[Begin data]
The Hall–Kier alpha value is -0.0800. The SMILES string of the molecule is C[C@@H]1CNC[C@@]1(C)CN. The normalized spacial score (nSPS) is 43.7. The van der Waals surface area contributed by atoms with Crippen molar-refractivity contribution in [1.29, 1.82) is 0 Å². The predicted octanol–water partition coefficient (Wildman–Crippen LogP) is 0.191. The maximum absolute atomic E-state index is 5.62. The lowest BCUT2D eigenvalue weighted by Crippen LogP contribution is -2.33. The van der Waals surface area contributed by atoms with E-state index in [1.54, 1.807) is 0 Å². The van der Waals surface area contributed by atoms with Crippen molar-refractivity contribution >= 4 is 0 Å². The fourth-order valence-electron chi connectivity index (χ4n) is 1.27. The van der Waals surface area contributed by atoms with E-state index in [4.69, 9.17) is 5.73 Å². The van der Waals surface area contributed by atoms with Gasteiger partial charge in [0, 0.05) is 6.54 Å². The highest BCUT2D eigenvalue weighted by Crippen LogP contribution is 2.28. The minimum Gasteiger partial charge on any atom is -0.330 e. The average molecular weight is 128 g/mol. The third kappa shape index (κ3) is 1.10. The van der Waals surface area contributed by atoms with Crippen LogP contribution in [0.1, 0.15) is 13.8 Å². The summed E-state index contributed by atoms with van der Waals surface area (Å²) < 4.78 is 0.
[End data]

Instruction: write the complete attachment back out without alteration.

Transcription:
The Hall–Kier alpha value is -0.0800. The SMILES string of the molecule is C[C@@H]1CNC[C@@]1(C)CN. The normalized spacial score (nSPS) is 43.7. The van der Waals surface area contributed by atoms with Crippen molar-refractivity contribution in [1.29, 1.82) is 0 Å². The predicted octanol–water partition coefficient (Wildman–Crippen LogP) is 0.191. The maximum absolute atomic E-state index is 5.62. The lowest BCUT2D eigenvalue weighted by Crippen LogP contribution is -2.33. The van der Waals surface area contributed by atoms with E-state index in [1.54, 1.807) is 0 Å². The van der Waals surface area contributed by atoms with Crippen molar-refractivity contribution >= 4 is 0 Å². The fourth-order valence-electron chi connectivity index (χ4n) is 1.27. The van der Waals surface area contributed by atoms with E-state index in [4.69, 9.17) is 5.73 Å². The van der Waals surface area contributed by atoms with Gasteiger partial charge in [0, 0.05) is 6.54 Å². The highest BCUT2D eigenvalue weighted by Crippen LogP contribution is 2.28. The minimum Gasteiger partial charge on any atom is -0.330 e. The average molecular weight is 128 g/mol. The third kappa shape index (κ3) is 1.10. The van der Waals surface area contributed by atoms with Crippen LogP contribution in [0.1, 0.15) is 13.8 Å². The summed E-state index contributed by atoms with van der Waals surface area (Å²) < 4.78 is 0.